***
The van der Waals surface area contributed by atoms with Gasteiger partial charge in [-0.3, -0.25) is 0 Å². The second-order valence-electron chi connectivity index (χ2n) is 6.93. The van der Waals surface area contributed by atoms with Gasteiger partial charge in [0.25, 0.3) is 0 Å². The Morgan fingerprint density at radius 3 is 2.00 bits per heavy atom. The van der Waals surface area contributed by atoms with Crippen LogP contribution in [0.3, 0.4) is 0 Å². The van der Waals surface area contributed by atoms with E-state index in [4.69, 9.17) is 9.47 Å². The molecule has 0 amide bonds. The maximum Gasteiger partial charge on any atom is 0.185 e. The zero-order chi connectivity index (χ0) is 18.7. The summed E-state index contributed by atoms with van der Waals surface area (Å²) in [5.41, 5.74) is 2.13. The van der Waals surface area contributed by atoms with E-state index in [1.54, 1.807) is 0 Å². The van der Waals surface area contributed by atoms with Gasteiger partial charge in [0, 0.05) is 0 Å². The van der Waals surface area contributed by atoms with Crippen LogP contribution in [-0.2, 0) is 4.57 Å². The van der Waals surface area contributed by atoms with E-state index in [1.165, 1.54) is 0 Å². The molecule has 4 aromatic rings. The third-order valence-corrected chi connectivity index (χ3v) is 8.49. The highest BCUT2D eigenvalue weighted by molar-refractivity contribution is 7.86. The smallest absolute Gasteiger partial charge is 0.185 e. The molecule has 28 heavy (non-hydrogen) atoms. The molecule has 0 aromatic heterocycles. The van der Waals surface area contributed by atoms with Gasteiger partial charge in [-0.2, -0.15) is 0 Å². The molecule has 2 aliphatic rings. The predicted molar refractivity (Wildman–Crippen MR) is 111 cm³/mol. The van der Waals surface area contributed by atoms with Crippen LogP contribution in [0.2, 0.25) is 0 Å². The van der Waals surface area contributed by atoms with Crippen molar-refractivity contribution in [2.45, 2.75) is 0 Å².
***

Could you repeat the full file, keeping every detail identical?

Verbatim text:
The van der Waals surface area contributed by atoms with Gasteiger partial charge in [-0.3, -0.25) is 0 Å². The second-order valence-electron chi connectivity index (χ2n) is 6.93. The van der Waals surface area contributed by atoms with Gasteiger partial charge in [0.25, 0.3) is 0 Å². The Morgan fingerprint density at radius 3 is 2.00 bits per heavy atom. The van der Waals surface area contributed by atoms with Crippen LogP contribution in [0.3, 0.4) is 0 Å². The van der Waals surface area contributed by atoms with E-state index in [4.69, 9.17) is 9.47 Å². The molecule has 0 amide bonds. The maximum Gasteiger partial charge on any atom is 0.185 e. The zero-order chi connectivity index (χ0) is 18.7. The summed E-state index contributed by atoms with van der Waals surface area (Å²) in [5.41, 5.74) is 2.13. The van der Waals surface area contributed by atoms with E-state index in [1.54, 1.807) is 0 Å². The van der Waals surface area contributed by atoms with Gasteiger partial charge in [0, 0.05) is 0 Å². The van der Waals surface area contributed by atoms with Crippen LogP contribution in [-0.2, 0) is 4.57 Å². The van der Waals surface area contributed by atoms with E-state index in [1.165, 1.54) is 0 Å². The molecule has 4 aromatic rings. The third-order valence-corrected chi connectivity index (χ3v) is 8.49. The highest BCUT2D eigenvalue weighted by molar-refractivity contribution is 7.86. The smallest absolute Gasteiger partial charge is 0.185 e. The molecule has 28 heavy (non-hydrogen) atoms. The molecule has 0 aromatic heterocycles. The van der Waals surface area contributed by atoms with Gasteiger partial charge in [-0.2, -0.15) is 0 Å². The molecule has 2 aliphatic rings. The predicted molar refractivity (Wildman–Crippen MR) is 111 cm³/mol. The van der Waals surface area contributed by atoms with Crippen LogP contribution in [0.2, 0.25) is 0 Å². The van der Waals surface area contributed by atoms with Crippen molar-refractivity contribution in [2.45, 2.75) is 0 Å².